Schengen should go west as well as east

Schengen should go west as well as east

Bulletin article
01 February 2007

EU governments spent last year arguing over the extension of Europe’s passport-free travel zone – the so-called Schengen area – to the countries that joined in 2004. The EU has now agreed that the Baltic countries, the Czech Republic, Hungary, Malta, Poland, Slovakia and Slovenia should join before March 2008.

New member-states do not automatically join the Schengen area. Since there are no border controls between Schengen members, new entrants must first prove that they can properly safeguard the new external borders of the frontier-free zone. The current Schengen members have had worries about the quality of border inspections in the new members-states, and about the difficulty of integrating them into the Schengen information system (SIS), an EU-wide police database.

Police forces from Schengen countries gain extra powers to pursue cross-border crimes. For example, Dutch officers can carry out surveillance on suspects in Belgium, with or without prior notification. Italian police can follow a suspected drug smuggler in ‘hot pursuit’ into Austria – until the local police arrive. Officers across the Schengen area also share information on suspects, stolen goods and cars via the SIS.

The Schengen area currently has 15 members: 13 of the ‘old’ EU members plus Norway and Iceland. Britain and Ireland chose to maintain their own border controls when Schengen became an EU agreement in 1997 (since they have a common travel area, they must decide jointly). But both have adopted parts of the Schengen agreement: Britain participates in crossborder surveillance operations, while Britain and Ireland have signed up to parts of the SIS. The Schengen area’s forthcoming eastward expansion gives London and Dublin the opportunity to rethink their relations with it. The UK says that it will not consider abolishing border controls until it has adopted ID cards at home, and until its partners can prove they are guarding the Schengen external border properly. The prospect of these conditions being at least partially fulfilled in the next few years is growing.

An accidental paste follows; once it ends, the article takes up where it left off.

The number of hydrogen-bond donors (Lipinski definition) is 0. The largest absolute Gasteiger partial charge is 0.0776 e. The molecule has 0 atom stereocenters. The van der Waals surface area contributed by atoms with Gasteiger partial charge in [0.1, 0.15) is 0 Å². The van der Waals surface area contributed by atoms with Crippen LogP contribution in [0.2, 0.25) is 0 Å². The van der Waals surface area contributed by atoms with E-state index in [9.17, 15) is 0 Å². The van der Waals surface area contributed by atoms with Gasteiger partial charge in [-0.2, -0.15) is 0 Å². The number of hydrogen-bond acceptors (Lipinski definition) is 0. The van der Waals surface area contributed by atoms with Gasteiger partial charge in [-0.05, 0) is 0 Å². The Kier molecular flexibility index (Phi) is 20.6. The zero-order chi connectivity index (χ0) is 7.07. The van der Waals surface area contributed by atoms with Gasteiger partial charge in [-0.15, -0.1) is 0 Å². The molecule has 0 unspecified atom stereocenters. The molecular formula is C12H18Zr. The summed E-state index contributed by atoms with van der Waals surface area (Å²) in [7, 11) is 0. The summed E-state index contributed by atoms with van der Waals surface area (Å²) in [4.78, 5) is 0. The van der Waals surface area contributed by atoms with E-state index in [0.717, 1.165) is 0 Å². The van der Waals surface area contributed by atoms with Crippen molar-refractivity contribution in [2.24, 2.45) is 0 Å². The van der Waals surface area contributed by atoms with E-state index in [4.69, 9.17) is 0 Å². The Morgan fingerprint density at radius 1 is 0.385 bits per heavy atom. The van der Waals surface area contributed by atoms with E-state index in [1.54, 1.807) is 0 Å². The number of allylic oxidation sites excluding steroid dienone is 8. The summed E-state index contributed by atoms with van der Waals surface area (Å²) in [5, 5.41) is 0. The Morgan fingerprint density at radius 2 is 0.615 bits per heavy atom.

The Labour government plans to issue ID cards with new passports from 2010 and says that if re-elected it will make the cards compulsory. Meanwhile, the EU is working to boost co-operation between police and border guards on its external borders. In 2006 Frontex, the EU border agency, began to manage patrols against illegal immigrants in the Mediterranean, while the Union started work on plans to monitor immigration flows via satellites. Moreover, member-states are improving the security of travel and identity documents by introducing biometric (fingerprint and eye scan) technology, and by linking computer systems to more easily track stolen or forged passports.

British and Irish officials admit that staying outside Schengen causes complications. They do not enjoy full voting rights on the board of Frontex or the automatic right to participate in its border operations. (The pair want to donate equipment and personnel to Frontex Mediterranean patrols but have had to negotiate separate agreements with the agency to allow them to do so.) Nor can they use the SIS to check if a person seeking to enter their territory has already been denied entry to a country in the passport-free zone. Only full members of Schengen can use the database for that purpose.

In both the UK and Ireland, the obstacle to joining Schengen is political: voters dislike the idea of relinquishing border controls. In Britain, in particular, immigration is a touchy subject – not least since the Home Secretary had to admit last year that his sprawling department was illsuited to tackling illegal immigration. But British and Irish voters could be reassured if they knew more about how Schengen works. Schengen countries can re-impose border controls if they think their security is threatened: the French government did so after the July 2005 terrorist attacks in London. And being in a passport-free zone does not prevent a national government from applying its own, tough immigration policies, as Denmark does, for example.

If they joined Schengen, Britain and Ireland would be full participants in one of the world’s most sophisticated border control systems, and would gain a stronger voice in EU negotiations on immigration. In the words of one British official: “We could stand to gain more than we would lose”. And Britain has traditionally favoured open borders. As Ernest Bevin, then foreign minister, memorably said in 1945: the point of international co-operation should be that people like him could “go down to Victoria station here, take a ticket and go where the hell I like without anyone pulling me up for a passport.”

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